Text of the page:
My first memory is of a train journey from Delhi to Karachi in August 1947. I was 4 years old, and our family, along with hundreds of thousands of other Muslim refugees, was heading to the new country of Pakistan. We were lucky to have survived the killing fields of Punjab where Sikhs, Muslims and Hindus were slaughtering each other after the British had divided the subcontinent into two independent countries: India, where the majority population was Hindu, and Pakistan, where the majority was Muslim. For us, Karachi symbolized hope and optimism.
Almost overnight, it seemed, the city grew from a small, sleepy coastal town of a few hundred thousand people to the sprawling metropolis of about 13 million that it is today: hence Steve Inskeep’s title, “Instant City.” The actual population may well be much larger because many residents are reluctant to register with the administration or don’t give full details of their family, while others live there only temporarily.
Inskeep writes with dramatic flair. He introduces us to the city through a day in its life and, because this is Karachi, the day is a violent one: Dec. 28, 2009, when Sunnis attacked a Shia procession. The sequence of events reads like a movie script. Tension builds as people plan for the religious procession. Yet we are aware that it will end badly. The devotees wear coffin sheets draped over their shoulders with “mourning or martyrdom” written on them. They are saying to the world, you would have to kill us in order to prevent us from joining this procession. It is known that Sunni groups want to stop the procession, and in the explosions that follow 30 people are killed and hundreds wounded. This of course immediately triggers retaliatory attacks, and Karachi is once again caught up in a cycle of violence.
In this way we are introduced to the people who form the character of Karachi society. We meet, among many others, the saintly Abdul Sattar Edhi, who inspires Karachi with his humanitarian actions; Altaf Hussain, who dominates Karachi politics with his power base among the refugees from India; the young public intellectual Fatima Bhutto, who boldly challenges a politicial power structure that includes members of her own clan; and critics of the United States such as Islamic party activist Assadullah Bhutto, who while politely pouring Inskeep a cup of tea, claims that the United States is behind the terrorist acts in Pakistan.
As deeply as he grounds his book in the present, Inskeep does not forget to take us back to 1947 for a discussion of M.A. Jinnah, the founding father of Pakistan. Jinnah had a vision of Pakistan as a modern Muslim state, providing full rights and protection to women and minorities and attracting respect for the constitution. His sister, Fatima Jinnah, was always by his side, and the two made a point of emphasizing the role of women in this new Pakistan. Jinnah deliberately sought out the Hindu minority to assure it of its place in the nation. The tension between this ideal and the reality of an imploding society is reflected by the ethnic and political violence in Karachi today.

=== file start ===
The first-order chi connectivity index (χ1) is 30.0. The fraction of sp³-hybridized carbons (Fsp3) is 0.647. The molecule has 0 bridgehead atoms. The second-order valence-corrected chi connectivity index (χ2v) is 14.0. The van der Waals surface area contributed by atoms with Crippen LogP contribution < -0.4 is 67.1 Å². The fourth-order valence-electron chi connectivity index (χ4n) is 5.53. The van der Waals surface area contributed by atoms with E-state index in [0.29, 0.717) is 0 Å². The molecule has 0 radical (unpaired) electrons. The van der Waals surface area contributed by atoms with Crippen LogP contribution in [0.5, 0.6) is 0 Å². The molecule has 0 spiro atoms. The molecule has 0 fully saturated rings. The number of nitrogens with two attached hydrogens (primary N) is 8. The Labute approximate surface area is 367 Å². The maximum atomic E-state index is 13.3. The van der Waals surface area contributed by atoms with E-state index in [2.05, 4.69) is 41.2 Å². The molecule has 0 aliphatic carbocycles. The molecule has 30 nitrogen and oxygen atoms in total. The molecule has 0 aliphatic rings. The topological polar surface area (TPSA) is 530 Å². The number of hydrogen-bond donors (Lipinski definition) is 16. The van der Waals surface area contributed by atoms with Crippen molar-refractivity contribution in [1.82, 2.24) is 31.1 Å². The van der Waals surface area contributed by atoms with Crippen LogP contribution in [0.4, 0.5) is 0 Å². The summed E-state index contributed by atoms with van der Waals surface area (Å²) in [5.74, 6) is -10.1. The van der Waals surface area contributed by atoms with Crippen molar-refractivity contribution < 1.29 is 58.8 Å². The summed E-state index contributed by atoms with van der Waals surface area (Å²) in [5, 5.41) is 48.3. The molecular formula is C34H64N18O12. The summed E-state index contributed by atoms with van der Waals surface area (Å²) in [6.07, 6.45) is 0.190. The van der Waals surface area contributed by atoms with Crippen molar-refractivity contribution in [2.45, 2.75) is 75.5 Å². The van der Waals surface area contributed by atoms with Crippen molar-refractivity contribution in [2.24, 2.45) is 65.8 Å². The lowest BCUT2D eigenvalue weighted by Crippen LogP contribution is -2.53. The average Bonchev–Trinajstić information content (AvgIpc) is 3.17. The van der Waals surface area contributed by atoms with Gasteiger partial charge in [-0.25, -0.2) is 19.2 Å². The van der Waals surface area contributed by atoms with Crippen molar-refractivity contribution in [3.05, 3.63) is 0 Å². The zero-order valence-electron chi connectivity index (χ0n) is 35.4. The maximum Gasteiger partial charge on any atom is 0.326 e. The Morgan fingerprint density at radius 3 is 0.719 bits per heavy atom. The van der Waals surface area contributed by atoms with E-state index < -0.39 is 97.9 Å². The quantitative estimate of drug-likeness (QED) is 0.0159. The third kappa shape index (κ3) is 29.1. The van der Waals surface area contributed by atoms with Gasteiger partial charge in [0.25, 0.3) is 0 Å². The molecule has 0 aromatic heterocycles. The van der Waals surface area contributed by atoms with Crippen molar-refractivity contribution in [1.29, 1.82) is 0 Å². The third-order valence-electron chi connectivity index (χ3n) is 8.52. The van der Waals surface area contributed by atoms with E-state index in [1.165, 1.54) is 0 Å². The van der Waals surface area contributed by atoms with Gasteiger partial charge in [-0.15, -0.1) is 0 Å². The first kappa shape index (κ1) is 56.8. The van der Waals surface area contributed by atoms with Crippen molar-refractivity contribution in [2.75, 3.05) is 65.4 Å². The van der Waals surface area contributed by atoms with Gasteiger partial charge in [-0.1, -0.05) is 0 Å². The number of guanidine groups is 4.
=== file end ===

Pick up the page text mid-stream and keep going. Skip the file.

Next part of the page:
Karachi may no longer be the capital of Pakistan, but it remains the nation’s largest city and seaport, as well as its economic powerhouse. It is easy to forget its glory days. Inskeep relates the facinating story of how, in the late 1950s, the famous Greek architect Constantinos Doxiadis helped plan the city. But even Doxiadis’s vision and energy could not prevent the city from continuing to expand to the point of unmanagable chaos. Inskeep quotes the architect as saying that cities everywhere are becoming dystopias. Nor could Doxiadis have foreseen the nonstop flood of people arriving from elsewhere in Pakistan and the region. After the breakup of Pakistan in 1971 and the creation of Bangladesh, hundreds of thousands of people migrated to Karachi; and from the 1980s onward, Afghans poured into the city fleeing the war in Afghanistan as a result of the Soviet occupation and later the emergence of the Taliban. Karachi became an abode of every kind of South Asian ethnic group, and its ownership remains contested. Unlike the other great coastal cities of the subcontinent — Mumbai, Calcutta and Madras — in recent decades Karachi has been caught up in a downward spiral of violence that constantly threatens to tear it apart.
The Karachi of my childhood has changed. Its beaches are destroyed, its old elegant houses have been converted into ugly high-rise apartment blocks, and its open spaces have been sold by corrupt government officials to developers. The city is mired in violence of every kind — ethnic, political and sectarian. Its administration is broken, and its politicians are seen as corrupt, but Karachi has a big, courageous and even generous heart. The vitality and resolve of its remarkable citizens remain undimmed.
In view of the terrible fate met by another American journalist, Daniel Pearl, only a few years ago, it is an act of courage for Inskeep to write a book about Karachi based on interviews in that city. As the well-known host of NPR’s “Morning Edition,” he must have been aware of the possible dangers he faced. Granted, he was after a different kind of story from what Pearl was chasing, but we need to keep the political and cultural context of Karachi in mind. Not only is Karachi beleaguered by daily violence, but it is also riddled with every kind of gang and international intelligence agency imaginable. As if this were not enough, anti-Americanism is rampant.
A tribute to Karachi is long overdue, and Inskeep provides one. “If this book succeeds at all,” he writes, “it lets the city speak for itself and be judged on its own terms.” For those exasperated and puzzled by Pakistan, “Instant City” is an excellent introduction.
Life and Death in Karachi
By Steve Inskeep
Penguin Press. 284 pp. $27.95